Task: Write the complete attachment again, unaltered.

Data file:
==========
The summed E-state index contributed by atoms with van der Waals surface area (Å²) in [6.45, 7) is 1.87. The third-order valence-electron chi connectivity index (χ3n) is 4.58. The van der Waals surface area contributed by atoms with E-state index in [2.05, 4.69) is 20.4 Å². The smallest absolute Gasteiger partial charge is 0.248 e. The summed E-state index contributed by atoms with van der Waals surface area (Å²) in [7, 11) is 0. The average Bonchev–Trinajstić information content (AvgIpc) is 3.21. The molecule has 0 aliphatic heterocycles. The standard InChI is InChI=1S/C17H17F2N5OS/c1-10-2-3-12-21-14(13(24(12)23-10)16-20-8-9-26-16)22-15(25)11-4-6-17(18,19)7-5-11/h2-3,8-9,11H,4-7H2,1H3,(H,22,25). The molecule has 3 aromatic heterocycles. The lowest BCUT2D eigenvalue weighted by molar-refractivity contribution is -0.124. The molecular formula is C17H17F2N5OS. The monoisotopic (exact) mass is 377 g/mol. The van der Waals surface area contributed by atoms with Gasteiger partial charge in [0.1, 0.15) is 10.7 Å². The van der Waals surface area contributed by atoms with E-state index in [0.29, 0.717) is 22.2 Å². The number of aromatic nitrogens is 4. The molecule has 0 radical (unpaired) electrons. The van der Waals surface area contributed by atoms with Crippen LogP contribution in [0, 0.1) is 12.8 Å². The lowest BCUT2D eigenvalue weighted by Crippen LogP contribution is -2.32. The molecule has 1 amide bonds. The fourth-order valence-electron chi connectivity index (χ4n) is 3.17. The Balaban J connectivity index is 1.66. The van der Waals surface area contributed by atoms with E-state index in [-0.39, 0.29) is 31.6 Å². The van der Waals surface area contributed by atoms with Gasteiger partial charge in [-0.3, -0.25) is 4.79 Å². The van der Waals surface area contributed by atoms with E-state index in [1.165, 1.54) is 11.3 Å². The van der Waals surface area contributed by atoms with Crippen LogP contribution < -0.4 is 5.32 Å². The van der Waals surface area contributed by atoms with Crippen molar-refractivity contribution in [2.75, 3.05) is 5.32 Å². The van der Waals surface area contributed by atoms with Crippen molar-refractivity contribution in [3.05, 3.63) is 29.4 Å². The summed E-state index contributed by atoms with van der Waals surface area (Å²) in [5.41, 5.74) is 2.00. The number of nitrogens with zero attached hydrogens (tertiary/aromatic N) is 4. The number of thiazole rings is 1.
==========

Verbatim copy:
The summed E-state index contributed by atoms with van der Waals surface area (Å²) in [6.45, 7) is 1.87. The third-order valence-electron chi connectivity index (χ3n) is 4.58. The van der Waals surface area contributed by atoms with E-state index in [2.05, 4.69) is 20.4 Å². The smallest absolute Gasteiger partial charge is 0.248 e. The summed E-state index contributed by atoms with van der Waals surface area (Å²) in [7, 11) is 0. The average Bonchev–Trinajstić information content (AvgIpc) is 3.21. The molecule has 0 aliphatic heterocycles. The standard InChI is InChI=1S/C17H17F2N5OS/c1-10-2-3-12-21-14(13(24(12)23-10)16-20-8-9-26-16)22-15(25)11-4-6-17(18,19)7-5-11/h2-3,8-9,11H,4-7H2,1H3,(H,22,25). The molecule has 3 aromatic heterocycles. The lowest BCUT2D eigenvalue weighted by molar-refractivity contribution is -0.124. The molecular formula is C17H17F2N5OS. The monoisotopic (exact) mass is 377 g/mol. The van der Waals surface area contributed by atoms with Gasteiger partial charge in [0.1, 0.15) is 10.7 Å². The van der Waals surface area contributed by atoms with E-state index in [0.29, 0.717) is 22.2 Å². The number of aromatic nitrogens is 4. The molecule has 0 radical (unpaired) electrons. The van der Waals surface area contributed by atoms with Crippen LogP contribution in [0, 0.1) is 12.8 Å². The lowest BCUT2D eigenvalue weighted by Crippen LogP contribution is -2.32. The molecule has 1 amide bonds. The fourth-order valence-electron chi connectivity index (χ4n) is 3.17. The Balaban J connectivity index is 1.66. The van der Waals surface area contributed by atoms with E-state index in [-0.39, 0.29) is 31.6 Å². The van der Waals surface area contributed by atoms with Gasteiger partial charge in [-0.3, -0.25) is 4.79 Å². The van der Waals surface area contributed by atoms with E-state index in [1.165, 1.54) is 11.3 Å². The van der Waals surface area contributed by atoms with Crippen LogP contribution < -0.4 is 5.32 Å². The van der Waals surface area contributed by atoms with Crippen molar-refractivity contribution in [2.75, 3.05) is 5.32 Å². The van der Waals surface area contributed by atoms with Crippen molar-refractivity contribution in [3.05, 3.63) is 29.4 Å². The summed E-state index contributed by atoms with van der Waals surface area (Å²) in [5.41, 5.74) is 2.00. The number of nitrogens with zero attached hydrogens (tertiary/aromatic N) is 4. The number of thiazole rings is 1.